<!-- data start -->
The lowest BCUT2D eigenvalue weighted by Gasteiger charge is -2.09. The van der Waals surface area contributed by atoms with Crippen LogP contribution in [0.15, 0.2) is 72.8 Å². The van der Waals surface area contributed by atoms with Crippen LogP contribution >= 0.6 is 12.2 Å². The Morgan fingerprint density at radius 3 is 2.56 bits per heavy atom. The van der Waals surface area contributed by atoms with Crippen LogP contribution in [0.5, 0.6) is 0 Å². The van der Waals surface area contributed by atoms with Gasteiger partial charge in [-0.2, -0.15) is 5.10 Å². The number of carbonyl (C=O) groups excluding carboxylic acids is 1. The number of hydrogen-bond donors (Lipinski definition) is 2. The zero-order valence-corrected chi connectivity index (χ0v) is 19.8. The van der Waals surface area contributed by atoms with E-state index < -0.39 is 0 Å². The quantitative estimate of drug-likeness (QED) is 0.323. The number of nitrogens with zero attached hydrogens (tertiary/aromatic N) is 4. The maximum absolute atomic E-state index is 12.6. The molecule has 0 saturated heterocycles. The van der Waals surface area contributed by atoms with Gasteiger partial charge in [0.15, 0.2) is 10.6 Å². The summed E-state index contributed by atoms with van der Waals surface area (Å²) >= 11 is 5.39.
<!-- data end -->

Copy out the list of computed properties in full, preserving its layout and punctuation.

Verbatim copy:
The lowest BCUT2D eigenvalue weighted by Gasteiger charge is -2.09. The van der Waals surface area contributed by atoms with Crippen LogP contribution in [0.15, 0.2) is 72.8 Å². The van der Waals surface area contributed by atoms with Crippen LogP contribution >= 0.6 is 12.2 Å². The Morgan fingerprint density at radius 3 is 2.56 bits per heavy atom. The van der Waals surface area contributed by atoms with Crippen LogP contribution in [0.5, 0.6) is 0 Å². The van der Waals surface area contributed by atoms with Gasteiger partial charge in [-0.2, -0.15) is 5.10 Å². The number of carbonyl (C=O) groups excluding carboxylic acids is 1. The number of hydrogen-bond donors (Lipinski definition) is 2. The zero-order valence-corrected chi connectivity index (χ0v) is 19.8. The van der Waals surface area contributed by atoms with E-state index < -0.39 is 0 Å². The quantitative estimate of drug-likeness (QED) is 0.323. The number of nitrogens with zero attached hydrogens (tertiary/aromatic N) is 4. The maximum absolute atomic E-state index is 12.6. The molecule has 0 saturated heterocycles. The van der Waals surface area contributed by atoms with Gasteiger partial charge in [0.15, 0.2) is 10.6 Å². The summed E-state index contributed by atoms with van der Waals surface area (Å²) >= 11 is 5.39.